It seems like yesterday that I picked up a book on creativity and said, “Wow! I wish I’d written this book.” It was fun, practical and wise. Actually however, it was twenty-five years ago and the book was Roger von Oech’s, A Whack on the Side of the Head. The fact that it has sold a zillion copies in 17 languages and spawned the extremely popular “Creative Whack Pack” card deck only added to my writer’s envy. However, after meeting Roger in online chat rooms and later in person, I’m convinced that no one but Roger could have written this book … his mind is a labyrinth of curiosity and questions and he has deeply explored subjects that I had never heard of until I met Roger … one tongue-tangling example … rhombic triacontahedrons... something Roger calls “geometry’s most beautiful shape” and forms the basis of his new “Ball of Whacks,” a three-dimensional, magnetic creativity stimulator that fascinates people of all ages.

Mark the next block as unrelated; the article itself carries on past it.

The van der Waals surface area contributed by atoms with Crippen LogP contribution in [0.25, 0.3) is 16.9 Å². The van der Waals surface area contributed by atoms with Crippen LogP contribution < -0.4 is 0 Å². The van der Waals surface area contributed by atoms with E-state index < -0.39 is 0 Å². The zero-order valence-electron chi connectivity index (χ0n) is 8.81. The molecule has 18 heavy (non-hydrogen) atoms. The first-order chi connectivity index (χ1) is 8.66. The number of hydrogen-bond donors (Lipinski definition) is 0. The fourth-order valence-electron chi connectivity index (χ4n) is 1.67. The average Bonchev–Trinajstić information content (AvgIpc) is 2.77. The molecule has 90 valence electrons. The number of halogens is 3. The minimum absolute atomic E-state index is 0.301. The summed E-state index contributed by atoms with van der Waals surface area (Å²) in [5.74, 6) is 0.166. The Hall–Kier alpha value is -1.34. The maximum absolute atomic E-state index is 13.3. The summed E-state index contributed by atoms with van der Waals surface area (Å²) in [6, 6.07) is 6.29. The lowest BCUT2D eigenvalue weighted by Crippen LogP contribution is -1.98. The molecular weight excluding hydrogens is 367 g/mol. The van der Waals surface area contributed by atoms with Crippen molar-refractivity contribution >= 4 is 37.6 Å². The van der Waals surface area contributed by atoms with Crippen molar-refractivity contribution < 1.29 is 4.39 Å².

As you read Roger’s book, you’ll find examples and stories unlike any other business or management book you’re likely to pick up. Where else would you read that if you’d lived 5,000 years ago you would have had a different North Star? When Paul Williams of http://idea-sandbox.com asked me to participate in the virtual tour for the 25th Anniversary Edition of Roger’s book, I was delighted to have the opportunity to ask Roger some questions that had been lurking in the back of my mind.
Q: Roger, think back to before your book was written. There were very few books on creativity, much less on the practical application of creativity. And none of the existing books had achieved any level of general popularity. What were you thinking? Why did you write the book and what were your expectations for it?